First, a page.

With over 150 million members using LinkedIn, it’s time to join this social networking site if you haven’t already. Much like other more famous social media outlets such as Facebook or Twitter, LinkedIn connects its users to many different people from all over the world. The difference? The site is used strictly for professional networking. The results have been astounding for some: if willing to put in the effort, crucial networking opportunities can be presented that lead to job and internship offers. To join, one must simply create an account and update their profile with their work experience (much like a resume). Below are six LinkedIn essentials for those who are new.
Include a picture of yourself
This is absolutely necessary. Period. As reported by USNews.com’s Miriam Salpeter, people are seven times more likely to view a profile if a photo is included. When deciding what picture to use, it would be ideal to use a professional headshot, but if that isn’t possible, just make sure to take a picture where you look both approachable and friendly. Ones from your weekend in Cancun probably won't cut it.
The summary is important for both showing off your abilities that your job experience couldn’t necessarily highlight and displaying that you can write well. Even if you are going into a field where how well you write is irrelevant, it will show a certain level of intelligence on your behalf that will only enhance a prospective business associate’s overall image of you.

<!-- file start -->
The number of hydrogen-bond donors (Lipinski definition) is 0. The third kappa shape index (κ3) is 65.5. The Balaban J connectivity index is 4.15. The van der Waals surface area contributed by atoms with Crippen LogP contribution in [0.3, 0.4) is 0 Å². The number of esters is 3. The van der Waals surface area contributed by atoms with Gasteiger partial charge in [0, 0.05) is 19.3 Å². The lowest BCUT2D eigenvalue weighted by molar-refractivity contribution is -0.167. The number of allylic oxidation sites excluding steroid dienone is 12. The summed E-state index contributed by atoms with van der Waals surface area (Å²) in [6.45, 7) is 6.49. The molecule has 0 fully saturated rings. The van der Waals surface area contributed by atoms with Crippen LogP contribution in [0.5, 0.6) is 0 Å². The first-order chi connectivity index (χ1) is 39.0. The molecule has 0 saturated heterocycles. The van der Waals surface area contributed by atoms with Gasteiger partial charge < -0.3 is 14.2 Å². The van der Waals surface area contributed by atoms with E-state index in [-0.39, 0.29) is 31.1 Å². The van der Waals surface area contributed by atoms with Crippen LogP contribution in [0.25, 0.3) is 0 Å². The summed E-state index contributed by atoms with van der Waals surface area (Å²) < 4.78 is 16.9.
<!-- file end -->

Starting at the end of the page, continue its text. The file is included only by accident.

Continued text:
Connections, connections, connections! Although it is important to have many contacts, it’s a waste to just add anybody and everybody to your network. As a general rule of thumb, make sure that you have no less than 50 connections, 100 preferably. Additionally, while it may be tempting to add anyone you have ever met on LinkedIn, you need to ask yourself: will they help my career in the future? Do they express similar interests/career goals? If the answer is no, don’t bother adding them.
Recommendations are useful because they give people an outside perspective on how you are as a worker. When reaching out to people for a recommendation, only ask people who know you and your work ethic well; they are likely the only ones who will take the time out of their busy schedule to do this. To increase your chances of getting someone to write a recommendation for you, write them a sample recommendation that will help guide them when trying to figure out which aspects of you to highlight. Don't get too carried away with praising yourself though; odds are you aren't the next Kurt Cobain or Zac Efron, no offense.
Don’t let your reach on LinkedIn stop at simply adding people and updating your profile. A great outlet for finding people with similar interests is to join groups specific to your career goals. Utilize a group by providing posts and commenting on the message boards. This is important because if the group is one that was to hold a networking event, people will already recognize you from your activity on LinkedIn. Being active in groups can also lead to people clicking on your profile and, if they see anything that aligns with their interests, they may reach out to you to discuss further business.
As stated before, people will reach out to you if they like what they see on your profile. Hence, having a completed profile is important. Not only does this show that you care enough to take the time to tie up loose ends on your profile, but it shows that you aren’t willing to have a sloppy profile be a representation of you on a professional networking site.